The impact of free school breakfasts on academic progress is one of six new trials to be funded by the Education Endowment Foundation (EEF). The EEF today announced funding for a year-long study of school breakfasts involving 36,000 pupils in 200 schools across England.
Breakfast clubs are currently offered by nearly 80% of schools in England. In this study a team from the Institute for Fiscal Studies will compare the impact of clubs where all children, regardless of income, get a free breakfast versus clubs where only pupils eligible for free school meals (FSM) get breakfast free. In the second scheme other pupils would be able to attend and pay for their breakfast. The study will also examine whether there is a difference in attainment between breakfast clubs which operate before school and those held during school hours.
As the number of schools wanting to offer free breakfasts increases, the EEF’s study will provide more information to schools about the impact of breakfast on attainment and a timely analysis of the most cost effective way of delivering this provision.
This research is also likely to have significant public policy implications. The recently published School Food Plan, which has the support of Michael Gove, the Education Secretary, recommends that breakfast clubs should be set up in schools with the highest levels of deprivation. The Government is funding the charity Magic Breakfast to provide breakfasts in schools with high numbers of FSM pupils. Previous UK research has shown that breakfast provision has a positive impact on attendance and concentration but its effect on attainment is not known.
News of this trial comes as Magic Breakfast offers over 19,600 extra free breakfasts to pupils taking their Year 6 SATs this week. The charity currently delivers regular breakfast provision to 250 schools and has a further 272 schools on its waiting list.
Dr Kevan Collins, Chief Executive of the Education Endowment Foundation, said:
“Having a good breakfast is something which many of us take for granted as a good start to the day, and has been shown to make a real difference to pupils’ concentration. What we don’t know enough about is how to deliver free breakfasts to get the best impact on attainment. This project will help us understand whether offering all children a free breakfast results in better outcomes for those pupils eligible for free school meals, by reducing stigma and increasing uptake, or whether self-financing breakfast clubs, where more affluent pupils pay for their food, are just as effective.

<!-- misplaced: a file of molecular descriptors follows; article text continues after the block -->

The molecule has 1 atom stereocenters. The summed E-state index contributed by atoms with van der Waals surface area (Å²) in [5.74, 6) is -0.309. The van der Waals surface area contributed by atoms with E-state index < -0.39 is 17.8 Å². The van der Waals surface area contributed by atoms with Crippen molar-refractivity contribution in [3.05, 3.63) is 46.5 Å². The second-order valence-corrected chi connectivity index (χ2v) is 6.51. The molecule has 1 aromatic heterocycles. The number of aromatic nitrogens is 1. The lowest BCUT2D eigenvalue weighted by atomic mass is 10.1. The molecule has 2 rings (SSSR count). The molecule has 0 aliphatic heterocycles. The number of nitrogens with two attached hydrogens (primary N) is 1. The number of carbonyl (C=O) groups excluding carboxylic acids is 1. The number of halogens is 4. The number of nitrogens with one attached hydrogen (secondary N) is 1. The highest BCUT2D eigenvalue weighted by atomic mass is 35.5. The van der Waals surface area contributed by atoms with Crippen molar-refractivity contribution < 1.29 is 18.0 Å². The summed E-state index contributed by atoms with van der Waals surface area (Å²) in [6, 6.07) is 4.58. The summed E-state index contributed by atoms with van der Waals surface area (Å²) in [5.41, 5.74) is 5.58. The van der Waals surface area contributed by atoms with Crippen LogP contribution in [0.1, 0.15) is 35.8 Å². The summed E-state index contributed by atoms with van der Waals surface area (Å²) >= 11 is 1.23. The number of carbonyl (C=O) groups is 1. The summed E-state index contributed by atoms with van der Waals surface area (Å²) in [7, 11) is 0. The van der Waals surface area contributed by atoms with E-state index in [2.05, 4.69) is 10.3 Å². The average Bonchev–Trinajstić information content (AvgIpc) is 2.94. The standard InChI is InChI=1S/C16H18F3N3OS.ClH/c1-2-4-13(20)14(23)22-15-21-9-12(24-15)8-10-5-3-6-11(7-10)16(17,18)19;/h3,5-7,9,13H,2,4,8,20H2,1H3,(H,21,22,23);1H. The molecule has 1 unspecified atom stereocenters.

“Around 80% of schools already offer some form of breakfast club, though many do not offer free breakfasts. A rigorous, independent evaluation of how effective free breakfasts are in improving the attainment of the poorest pupils will give schools valuable information. Positive results may encourage more schools to offer free breakfasts or to change the timing of their breakfast provision. This could be a useful tool for schools in their efforts to reduce the gap in educational outcomes between those eligible for free school meals and their more affluent peers.”
Alex Cunningham, Acting CEO of Magic Breakfast, said:
“We are delighted to be working with the EEF on this evaluation project. The increase in the number of schools on our waiting list shows schools are increasingly interested in offering free breakfasts to their pupils. Research has shown that nearly a third (32%) of children in the UK regularly miss breakfast before school and this affects concentration and energy levels. Pupils tell us that they come to school on time to get their free breakfast and that without Magic Breakfast they would have nothing to eat in the morning.”
“Our own research shows that 93% of schools see an increase in concentration and energy amongst children attending our breakfast clubs. Whilst we value schools’ assessments of our effectiveness we are looking forward to seeing our work independently tested through a rigorous randomised controlled trial. We want to move the conversation forward, from whether breakfast provision in schools is a good investment to how it can have the greatest impact on pupils.”
The EEF also announced funding for five other projects today including:
- an assessment of the impact of attending boarding school on children in receipt of Local Authority support
- an evaluation of the impact of Scratch, a popular, free computer coding programme, on pupils in the final years of primary school
- an analysis of the impact of using best practice when grouping pupils by attainment in the first two years of secondary school
- an evaluation of a structured behaviour improvement programme on primary school pupils
All the evaluations the EEF funds are of projects deemed to show promise in narrowing the attainment gap between pupils eligible for free school meals and their peers.
NOTES TO EDITORS
- 1.The Education Endowment Foundation is a charity set up in 2011 by the Sutton Trust as lead foundation in partnership with Impetus Trust, with a Department for Education grant of £125m. It is dedicated to breaking the link between family income and educational achievement through evidence-based research. Since its launch the EEF has awarded £41 million to 78 projects working with over 560,000 pupils in over 2,900 schools across England.
- 2 .Magic Breakfast is an independent charity which provides free, nutritious breakfasts (bagels, cereal, porridge, fresh orange juice), to over 8,500 primary school pupils in more than 252 schools across England. It supports schools where more than 35% of pupils are eligible for Free School Meals by helping them set up and run their own breakfast clubs.
- 3. View the six new projects here.